If high-school kids in Australia can replicate a $750 drug for $2, why is it still so expensive to buy?

Not that hard.
Not that hard.
Image: Reuters/David Gray
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Martin Shkreli has been the butt of many jokes. The latest one comes from a group of high-school students in Australia.

Shkreli is the former CEO of Turing Pharmaceuticals, which in 2015 raised the price of the drug Daraprim by 5,000%, from $13.50 per dose to $750 (cutting it to a mere $375 for some hospitals, after an outcry). The drug treats infections from toxoplasmosis, which can be fatal in patients also suffering from AIDS. Turing was heavily criticized by politicians and even other pharmaceutical executives.

The students of Sydney Grammar School were looking for a chemistry project, and Shkreli’s antics gave them inspiration to try and synthesize pyrimethamine, the key ingredient of Daraprim, with assistance from a researcher at the University of Sydney. The end product? They calculate the cost of making the drug is $2 per dose.

When the story was reported by the Sydney Morning Herald, Shkreli responded on Twitter in his usual acerbic tone:

For the high-school kids, it was a nice science project. Sadly, barring Shkreli’s lack of nuance, he does have a point. The cost of manufacturing a drug has little if anything to do with the cost of developing it—and of marketing it, which is often higher than the cost of research. (Just as some people prefer sneakers from Nike to a no-name brand, people prefer to buy branded drugs.)

Some drugs can be discovered and developed for a few million dollars, while others might need more than a billion. On average, though, the cost has been going up. Because of these widely variable but often very high costs, the deciding factor in the price in any given country is often nothing other than what a company can get away with charging.

An extreme example is the cancer drug imatinib. In the US, its cost is $146,000 for a 1-year supply. In India, it’s only $400. That’s because in the US only Novartis, which owns the patent on the drug, is allowed to sell it. Patents are offered to pharma companies as a way of recouping the development cost of a drug. In India, after Novartis lost a court case, it also lost the patent rights to imatinib in the country. That’s why generic manufacturers, which can make the drug for about $200 for a year’s supply, are able to sell it so cheaply.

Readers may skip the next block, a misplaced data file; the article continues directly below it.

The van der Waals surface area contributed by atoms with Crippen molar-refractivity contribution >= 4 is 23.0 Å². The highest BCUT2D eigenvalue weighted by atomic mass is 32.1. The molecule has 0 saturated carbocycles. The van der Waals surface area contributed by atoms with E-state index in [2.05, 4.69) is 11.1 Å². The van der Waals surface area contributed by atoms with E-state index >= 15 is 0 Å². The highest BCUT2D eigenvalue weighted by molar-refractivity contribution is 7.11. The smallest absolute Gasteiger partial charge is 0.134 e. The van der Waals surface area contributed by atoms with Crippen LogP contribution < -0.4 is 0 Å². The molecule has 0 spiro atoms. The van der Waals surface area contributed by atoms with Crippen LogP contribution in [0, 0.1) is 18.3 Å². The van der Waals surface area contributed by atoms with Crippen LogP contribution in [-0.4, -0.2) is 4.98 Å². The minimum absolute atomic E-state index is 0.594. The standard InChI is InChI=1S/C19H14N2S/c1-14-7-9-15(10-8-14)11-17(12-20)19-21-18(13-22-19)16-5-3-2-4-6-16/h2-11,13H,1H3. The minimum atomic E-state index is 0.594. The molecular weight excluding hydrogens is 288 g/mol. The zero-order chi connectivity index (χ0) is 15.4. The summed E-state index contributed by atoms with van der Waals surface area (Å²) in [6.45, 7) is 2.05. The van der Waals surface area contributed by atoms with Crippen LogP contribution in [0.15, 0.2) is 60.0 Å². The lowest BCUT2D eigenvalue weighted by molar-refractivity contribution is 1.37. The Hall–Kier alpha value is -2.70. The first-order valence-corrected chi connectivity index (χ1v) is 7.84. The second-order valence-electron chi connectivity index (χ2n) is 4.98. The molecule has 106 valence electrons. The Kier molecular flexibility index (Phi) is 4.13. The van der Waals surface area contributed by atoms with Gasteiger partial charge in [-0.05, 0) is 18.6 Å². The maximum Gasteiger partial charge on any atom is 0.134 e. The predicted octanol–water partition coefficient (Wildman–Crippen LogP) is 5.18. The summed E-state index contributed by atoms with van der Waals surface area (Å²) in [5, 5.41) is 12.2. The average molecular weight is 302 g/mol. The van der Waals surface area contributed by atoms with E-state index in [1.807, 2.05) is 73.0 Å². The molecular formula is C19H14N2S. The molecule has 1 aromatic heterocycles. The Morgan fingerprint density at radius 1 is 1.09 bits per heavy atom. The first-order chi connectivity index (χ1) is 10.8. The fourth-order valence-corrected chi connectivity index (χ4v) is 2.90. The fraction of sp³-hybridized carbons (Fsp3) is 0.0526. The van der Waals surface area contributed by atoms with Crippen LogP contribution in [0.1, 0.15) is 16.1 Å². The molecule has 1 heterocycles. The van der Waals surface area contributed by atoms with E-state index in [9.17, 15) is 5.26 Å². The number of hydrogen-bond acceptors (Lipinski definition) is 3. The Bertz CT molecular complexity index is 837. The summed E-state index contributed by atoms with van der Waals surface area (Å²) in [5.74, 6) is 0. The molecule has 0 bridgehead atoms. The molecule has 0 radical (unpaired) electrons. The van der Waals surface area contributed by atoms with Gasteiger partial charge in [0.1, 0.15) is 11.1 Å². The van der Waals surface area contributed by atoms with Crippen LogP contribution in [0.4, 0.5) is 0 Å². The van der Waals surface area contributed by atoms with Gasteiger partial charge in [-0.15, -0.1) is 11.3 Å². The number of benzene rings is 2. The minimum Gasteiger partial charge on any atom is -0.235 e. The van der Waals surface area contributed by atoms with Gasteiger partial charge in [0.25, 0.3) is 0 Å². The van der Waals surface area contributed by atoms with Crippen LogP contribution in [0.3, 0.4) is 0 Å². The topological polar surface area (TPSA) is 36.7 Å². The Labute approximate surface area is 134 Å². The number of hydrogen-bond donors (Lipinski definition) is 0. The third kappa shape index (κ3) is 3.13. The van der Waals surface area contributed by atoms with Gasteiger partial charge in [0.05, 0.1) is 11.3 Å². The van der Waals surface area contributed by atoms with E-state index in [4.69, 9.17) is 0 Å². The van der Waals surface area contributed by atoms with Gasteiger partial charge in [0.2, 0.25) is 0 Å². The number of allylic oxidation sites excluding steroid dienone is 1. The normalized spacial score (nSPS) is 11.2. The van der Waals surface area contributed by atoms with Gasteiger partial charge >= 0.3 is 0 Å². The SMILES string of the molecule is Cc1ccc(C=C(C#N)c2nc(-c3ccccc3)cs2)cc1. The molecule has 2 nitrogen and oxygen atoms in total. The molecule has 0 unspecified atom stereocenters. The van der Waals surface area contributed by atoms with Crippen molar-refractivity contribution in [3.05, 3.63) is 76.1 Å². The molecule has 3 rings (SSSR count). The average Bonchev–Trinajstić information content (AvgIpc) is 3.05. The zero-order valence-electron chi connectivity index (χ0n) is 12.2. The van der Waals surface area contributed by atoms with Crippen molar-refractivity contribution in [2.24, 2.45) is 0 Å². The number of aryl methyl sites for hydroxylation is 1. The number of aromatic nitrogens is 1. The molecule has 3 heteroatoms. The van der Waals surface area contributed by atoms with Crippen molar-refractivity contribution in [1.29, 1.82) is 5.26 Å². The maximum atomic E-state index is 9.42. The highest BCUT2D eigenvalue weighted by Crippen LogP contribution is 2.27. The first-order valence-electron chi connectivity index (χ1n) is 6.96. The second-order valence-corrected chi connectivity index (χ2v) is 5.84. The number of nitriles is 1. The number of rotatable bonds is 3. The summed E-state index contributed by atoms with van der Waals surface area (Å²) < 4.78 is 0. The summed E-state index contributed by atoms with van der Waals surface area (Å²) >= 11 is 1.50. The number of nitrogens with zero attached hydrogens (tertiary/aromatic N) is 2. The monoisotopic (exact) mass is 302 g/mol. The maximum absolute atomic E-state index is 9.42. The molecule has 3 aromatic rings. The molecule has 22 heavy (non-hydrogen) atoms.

Similarly, pyrimethamine, the drug the Sydney Grammar School kids were able to make for $2 per dose, and which Turing sells for up to $750, can be bought in India for as little as $0.10.

Turing was able to charge the premium because it owned the rights to the brand name Daraprim in the US, and was its only manufacturer at the time. Turing had acquired Daraprim from another company, so it wasn’t even trying to recoup development costs—though the company says the revenue is funding its development of other drugs.

The good news is that pyrimethamine, the key ingredient of Daraprim, is not protected by patents. If a generic manufacturer can pass the US drug regulator’s tests, it can compete with Daraprim on price. Soon after Turing’s price hike, Imprimis Pharmaceuticals promised such an alternative, for $1 per capsule. But because it’s not an identical replacement to Daraprim, as of August this year, Turing was still charging many patients $375 per dose.